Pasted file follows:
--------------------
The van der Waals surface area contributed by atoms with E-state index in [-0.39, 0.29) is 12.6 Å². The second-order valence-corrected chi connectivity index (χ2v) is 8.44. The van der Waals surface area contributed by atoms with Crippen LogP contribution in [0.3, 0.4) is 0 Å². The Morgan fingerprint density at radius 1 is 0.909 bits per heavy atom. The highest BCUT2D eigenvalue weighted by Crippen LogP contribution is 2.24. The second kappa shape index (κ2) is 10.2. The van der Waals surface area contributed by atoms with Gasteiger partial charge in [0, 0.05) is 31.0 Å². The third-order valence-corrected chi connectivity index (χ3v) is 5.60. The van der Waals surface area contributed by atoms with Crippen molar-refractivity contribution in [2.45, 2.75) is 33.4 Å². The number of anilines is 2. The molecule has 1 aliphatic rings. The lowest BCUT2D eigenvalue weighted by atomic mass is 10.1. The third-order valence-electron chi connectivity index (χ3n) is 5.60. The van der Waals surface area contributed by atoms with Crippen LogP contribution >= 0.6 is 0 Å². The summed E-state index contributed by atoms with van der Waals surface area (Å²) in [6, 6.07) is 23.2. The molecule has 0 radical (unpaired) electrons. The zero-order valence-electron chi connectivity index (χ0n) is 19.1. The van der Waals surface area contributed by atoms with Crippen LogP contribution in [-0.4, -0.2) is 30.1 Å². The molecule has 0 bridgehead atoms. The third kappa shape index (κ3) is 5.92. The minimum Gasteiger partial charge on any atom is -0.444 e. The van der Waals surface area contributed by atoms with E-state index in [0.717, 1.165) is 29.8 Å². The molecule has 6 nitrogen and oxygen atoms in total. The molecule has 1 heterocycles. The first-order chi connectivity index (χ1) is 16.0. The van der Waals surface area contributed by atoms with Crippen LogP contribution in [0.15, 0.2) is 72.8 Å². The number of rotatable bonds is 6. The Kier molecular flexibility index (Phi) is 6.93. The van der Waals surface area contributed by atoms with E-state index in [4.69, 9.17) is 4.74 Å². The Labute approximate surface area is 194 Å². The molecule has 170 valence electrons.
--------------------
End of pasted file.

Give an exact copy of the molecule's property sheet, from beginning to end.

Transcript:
The van der Waals surface area contributed by atoms with E-state index in [-0.39, 0.29) is 12.6 Å². The second-order valence-corrected chi connectivity index (χ2v) is 8.44. The van der Waals surface area contributed by atoms with Crippen LogP contribution in [0.3, 0.4) is 0 Å². The Morgan fingerprint density at radius 1 is 0.909 bits per heavy atom. The highest BCUT2D eigenvalue weighted by Crippen LogP contribution is 2.24. The second kappa shape index (κ2) is 10.2. The van der Waals surface area contributed by atoms with Gasteiger partial charge in [0, 0.05) is 31.0 Å². The third-order valence-corrected chi connectivity index (χ3v) is 5.60. The van der Waals surface area contributed by atoms with Crippen molar-refractivity contribution in [2.45, 2.75) is 33.4 Å². The number of anilines is 2. The molecule has 1 aliphatic rings. The lowest BCUT2D eigenvalue weighted by atomic mass is 10.1. The third-order valence-electron chi connectivity index (χ3n) is 5.60. The van der Waals surface area contributed by atoms with Crippen LogP contribution >= 0.6 is 0 Å². The summed E-state index contributed by atoms with van der Waals surface area (Å²) in [6, 6.07) is 23.2. The molecule has 0 radical (unpaired) electrons. The zero-order valence-electron chi connectivity index (χ0n) is 19.1. The van der Waals surface area contributed by atoms with Crippen LogP contribution in [-0.4, -0.2) is 30.1 Å². The molecule has 0 bridgehead atoms. The third kappa shape index (κ3) is 5.92. The minimum Gasteiger partial charge on any atom is -0.444 e. The van der Waals surface area contributed by atoms with E-state index in [0.717, 1.165) is 29.8 Å². The molecule has 6 nitrogen and oxygen atoms in total. The molecule has 1 heterocycles. The first-order chi connectivity index (χ1) is 16.0. The van der Waals surface area contributed by atoms with Crippen LogP contribution in [0.15, 0.2) is 72.8 Å². The number of rotatable bonds is 6. The Kier molecular flexibility index (Phi) is 6.93. The van der Waals surface area contributed by atoms with E-state index in [4.69, 9.17) is 4.74 Å². The Labute approximate surface area is 194 Å². The molecule has 170 valence electrons.